That one time I was trekking towards lake Saif-ul-Mulook however, I came across this group of the cutest little children I’d ever seen. Their faces were so angelically innocent and their cheeks were so plump and red, you couldn’t help picking them up and pinching their cheeks. This one child had the most curious look of inquiry on his face as he stared at us and tried to make sense of the anomaly that we were in his world. Then, a shade of eureka lit his face for a second; as if he’d just remembered something. He raised his index finger, and cried out most enthusiastically, “one rupee”! Then he started repeating nonchalantly with his finger pointing towards the sky, ! “one rupee”, “one rupee”… It was a shock! Capitalism had already made inroads into that purest of places that was this child’s mind. He didn’t understand what he was saying, he didn’t know what it meant; somebody had just taught him to raise his irresistible plea for a rupee at the sight of a tourist.
That lent some perspective to the whole picture; these people that were part of this piece of heaven on earth, were poor by any definition of the word. These kids were born in poverty. None of them had on a dress that wasn’t torn in places. They never got to play with fancy toys, hardly had a shot at education that was of any decent quality, and would be lucky if they had their full, three times a day.
Now, whatever little they had has been taken away from them as well. Many of them don’t have a roof on their head and can die of hunger or thirst, if not exposure. Nature has hit us hard in the past few months; the tsunamis, the hurricanes and now the earthquake. With all of my rational persuasions in place, I still can’t help but think that this is some kind of retribution for our acts of excesses, imbalances and consumption. In this time of war then, some of the only real friends of earth amongst the human race are on the verge of death. The people of northern Pakistan have always been our ambassadors of peace towards earth. We need to save their lives! They need shelter, food, water and medical care, the very basic of human needs, in order to survive. More than fifty thousand have died, and if the needed resources are not collected, the death toll can more than double in the coming winter.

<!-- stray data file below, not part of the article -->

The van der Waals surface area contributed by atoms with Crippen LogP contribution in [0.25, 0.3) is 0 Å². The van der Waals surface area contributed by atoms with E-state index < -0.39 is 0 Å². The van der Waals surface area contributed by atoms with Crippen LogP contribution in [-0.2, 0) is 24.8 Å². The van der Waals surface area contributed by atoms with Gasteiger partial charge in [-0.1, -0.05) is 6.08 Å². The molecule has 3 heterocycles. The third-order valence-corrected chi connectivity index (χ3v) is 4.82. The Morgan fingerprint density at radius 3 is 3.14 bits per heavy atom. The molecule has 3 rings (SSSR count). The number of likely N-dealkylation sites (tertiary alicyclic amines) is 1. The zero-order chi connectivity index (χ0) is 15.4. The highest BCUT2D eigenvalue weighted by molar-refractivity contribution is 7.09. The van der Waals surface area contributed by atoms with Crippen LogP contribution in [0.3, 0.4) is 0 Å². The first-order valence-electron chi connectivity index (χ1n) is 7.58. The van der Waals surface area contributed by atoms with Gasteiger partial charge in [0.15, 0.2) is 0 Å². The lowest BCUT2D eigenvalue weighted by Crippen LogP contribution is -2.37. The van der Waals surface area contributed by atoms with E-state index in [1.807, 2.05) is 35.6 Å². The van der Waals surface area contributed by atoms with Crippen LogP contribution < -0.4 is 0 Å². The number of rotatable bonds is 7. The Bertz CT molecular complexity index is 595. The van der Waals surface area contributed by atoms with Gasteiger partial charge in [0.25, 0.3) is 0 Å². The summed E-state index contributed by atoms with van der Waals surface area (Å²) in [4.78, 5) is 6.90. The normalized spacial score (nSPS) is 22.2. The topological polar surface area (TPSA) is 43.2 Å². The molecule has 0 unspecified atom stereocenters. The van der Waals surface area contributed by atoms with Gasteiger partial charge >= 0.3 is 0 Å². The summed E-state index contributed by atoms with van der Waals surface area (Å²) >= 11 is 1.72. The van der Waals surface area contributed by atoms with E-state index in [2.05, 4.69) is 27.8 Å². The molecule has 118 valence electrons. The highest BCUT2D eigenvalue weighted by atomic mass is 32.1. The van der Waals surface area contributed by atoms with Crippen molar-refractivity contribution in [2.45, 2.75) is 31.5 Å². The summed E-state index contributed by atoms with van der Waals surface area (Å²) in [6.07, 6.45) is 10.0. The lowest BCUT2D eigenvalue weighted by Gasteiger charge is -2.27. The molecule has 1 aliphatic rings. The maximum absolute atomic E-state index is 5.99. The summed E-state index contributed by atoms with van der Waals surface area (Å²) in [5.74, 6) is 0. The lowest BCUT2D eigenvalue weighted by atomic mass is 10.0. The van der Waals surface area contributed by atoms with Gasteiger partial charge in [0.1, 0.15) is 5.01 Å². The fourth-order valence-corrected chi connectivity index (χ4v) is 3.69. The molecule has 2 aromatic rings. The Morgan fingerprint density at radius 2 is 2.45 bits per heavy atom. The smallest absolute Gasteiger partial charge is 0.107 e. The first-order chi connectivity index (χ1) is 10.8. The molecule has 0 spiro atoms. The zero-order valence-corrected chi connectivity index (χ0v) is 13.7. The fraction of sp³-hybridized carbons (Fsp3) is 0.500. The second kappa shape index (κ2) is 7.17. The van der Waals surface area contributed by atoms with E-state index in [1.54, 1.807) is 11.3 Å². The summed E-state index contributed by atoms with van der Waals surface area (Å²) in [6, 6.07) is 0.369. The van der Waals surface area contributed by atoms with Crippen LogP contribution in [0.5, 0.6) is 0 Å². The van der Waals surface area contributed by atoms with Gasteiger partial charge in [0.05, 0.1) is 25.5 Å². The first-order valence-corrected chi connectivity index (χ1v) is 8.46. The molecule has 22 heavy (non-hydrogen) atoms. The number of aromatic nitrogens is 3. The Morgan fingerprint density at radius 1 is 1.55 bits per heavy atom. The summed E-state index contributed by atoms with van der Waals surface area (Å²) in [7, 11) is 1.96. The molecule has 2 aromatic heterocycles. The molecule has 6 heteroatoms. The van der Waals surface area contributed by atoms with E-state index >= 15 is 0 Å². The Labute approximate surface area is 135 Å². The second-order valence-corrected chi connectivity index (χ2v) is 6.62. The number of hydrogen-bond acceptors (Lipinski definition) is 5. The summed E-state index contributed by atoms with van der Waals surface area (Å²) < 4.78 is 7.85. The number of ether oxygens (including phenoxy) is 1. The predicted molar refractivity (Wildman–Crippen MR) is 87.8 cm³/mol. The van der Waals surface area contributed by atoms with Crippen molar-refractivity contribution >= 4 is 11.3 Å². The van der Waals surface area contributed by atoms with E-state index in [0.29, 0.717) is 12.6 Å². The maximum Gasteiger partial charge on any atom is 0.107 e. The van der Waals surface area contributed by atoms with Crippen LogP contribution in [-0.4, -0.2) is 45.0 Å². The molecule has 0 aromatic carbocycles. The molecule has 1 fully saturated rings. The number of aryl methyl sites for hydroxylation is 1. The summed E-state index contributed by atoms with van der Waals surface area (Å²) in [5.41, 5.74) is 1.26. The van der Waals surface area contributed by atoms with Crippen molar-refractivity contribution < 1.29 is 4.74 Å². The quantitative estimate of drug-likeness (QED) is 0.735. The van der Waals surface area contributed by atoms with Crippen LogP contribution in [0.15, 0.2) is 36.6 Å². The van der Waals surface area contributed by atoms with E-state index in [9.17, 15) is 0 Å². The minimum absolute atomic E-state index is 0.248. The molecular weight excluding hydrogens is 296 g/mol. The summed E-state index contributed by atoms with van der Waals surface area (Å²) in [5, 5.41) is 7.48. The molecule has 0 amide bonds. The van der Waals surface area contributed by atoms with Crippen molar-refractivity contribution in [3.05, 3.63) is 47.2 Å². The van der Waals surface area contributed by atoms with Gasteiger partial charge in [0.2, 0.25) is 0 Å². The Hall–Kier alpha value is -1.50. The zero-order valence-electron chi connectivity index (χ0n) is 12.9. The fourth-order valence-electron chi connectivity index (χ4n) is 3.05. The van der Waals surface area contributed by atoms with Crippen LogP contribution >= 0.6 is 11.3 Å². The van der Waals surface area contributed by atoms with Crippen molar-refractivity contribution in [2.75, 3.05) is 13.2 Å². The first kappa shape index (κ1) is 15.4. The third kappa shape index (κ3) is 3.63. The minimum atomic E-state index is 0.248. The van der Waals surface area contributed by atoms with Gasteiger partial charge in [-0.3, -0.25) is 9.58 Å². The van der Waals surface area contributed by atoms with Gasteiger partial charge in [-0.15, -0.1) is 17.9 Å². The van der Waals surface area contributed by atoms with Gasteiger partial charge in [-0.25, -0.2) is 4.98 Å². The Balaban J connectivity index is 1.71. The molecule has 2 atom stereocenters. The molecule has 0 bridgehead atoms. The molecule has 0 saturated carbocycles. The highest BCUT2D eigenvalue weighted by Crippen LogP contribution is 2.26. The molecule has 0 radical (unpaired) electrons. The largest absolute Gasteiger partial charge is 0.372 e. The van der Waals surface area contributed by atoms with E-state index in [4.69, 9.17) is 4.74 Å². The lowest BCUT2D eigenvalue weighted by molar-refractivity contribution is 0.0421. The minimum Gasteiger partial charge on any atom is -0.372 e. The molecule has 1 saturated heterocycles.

We must donate generously. We need to save lives, and besides, I think we owe it to earth for our comfortably “middle class” lifestyles. Please donate.
University of Houston, Texas.
Umber Shamim emailed on the Fulbright-L mailing list:
According to BBC about 73,000 people died in pakistan due to the 8th Oct earth quake, out of which 17,000 were children. More than 3 million peopele are left homeless. The areas worst hit are in the north of pakistan. The access to those areas is not easy, 41 Villages are not even accessed by relief workers yet. Winter is approaching, but people are still without shelter. The lack of tents, food and health supplies is making the situation worse. The landslides are increasing due to after shocks. Even yesterday 6 children died due to extreme climate conditions and lack of shelter. There is enormous need for tents and medicine especially the tetnaus vaccines. The financial cost of the quake would be more than 5 billion dollars. Less than 30% of the aid sought by UN has been collected so far. Please save more people from dying due to hunger, cold and injuries. Please lend a helping hand. Please donate.
Eccentric Star: A Public Diplomacy Weblog quotes the Associated Press:
The United States has sent military helicopters, an Army field hospital and a construction battalion to earthquake-stricken Pakistan a gesture that has irked Islamic hard-liners but may help improve Washington's battered image in the Muslim world after the wars in Afghanistan and Iraq.
"When they do something against Muslims, we condemn them. Now as they are helping us, we should appreciate them," said Yar Mohammed, 48, a farmer in Muzaffarabad, the devastated capital of Pakistan's portion of the divided Himalayan region of Kashmir.